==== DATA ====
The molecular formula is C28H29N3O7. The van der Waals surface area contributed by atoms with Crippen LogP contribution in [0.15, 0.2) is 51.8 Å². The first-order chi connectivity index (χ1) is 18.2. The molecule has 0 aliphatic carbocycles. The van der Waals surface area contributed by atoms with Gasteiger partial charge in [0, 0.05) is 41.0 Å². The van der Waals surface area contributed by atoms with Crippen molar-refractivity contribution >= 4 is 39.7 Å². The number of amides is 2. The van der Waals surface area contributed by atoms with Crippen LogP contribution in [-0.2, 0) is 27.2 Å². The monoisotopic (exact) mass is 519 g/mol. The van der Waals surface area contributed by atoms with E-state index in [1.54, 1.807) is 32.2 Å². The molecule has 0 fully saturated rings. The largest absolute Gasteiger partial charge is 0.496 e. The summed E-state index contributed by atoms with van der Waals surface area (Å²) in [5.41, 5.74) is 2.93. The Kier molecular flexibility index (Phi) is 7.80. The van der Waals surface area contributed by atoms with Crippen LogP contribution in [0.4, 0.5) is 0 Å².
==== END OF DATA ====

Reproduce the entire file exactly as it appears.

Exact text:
The molecular formula is C28H29N3O7. The van der Waals surface area contributed by atoms with Crippen LogP contribution in [0.15, 0.2) is 51.8 Å². The first-order chi connectivity index (χ1) is 18.2. The molecule has 0 aliphatic carbocycles. The van der Waals surface area contributed by atoms with Gasteiger partial charge in [0, 0.05) is 41.0 Å². The van der Waals surface area contributed by atoms with Crippen molar-refractivity contribution >= 4 is 39.7 Å². The number of amides is 2. The van der Waals surface area contributed by atoms with Crippen LogP contribution in [-0.2, 0) is 27.2 Å². The monoisotopic (exact) mass is 519 g/mol. The van der Waals surface area contributed by atoms with E-state index in [1.54, 1.807) is 32.2 Å². The molecule has 0 fully saturated rings. The largest absolute Gasteiger partial charge is 0.496 e. The summed E-state index contributed by atoms with van der Waals surface area (Å²) in [5.41, 5.74) is 2.93. The Kier molecular flexibility index (Phi) is 7.80. The van der Waals surface area contributed by atoms with Crippen LogP contribution in [0.4, 0.5) is 0 Å².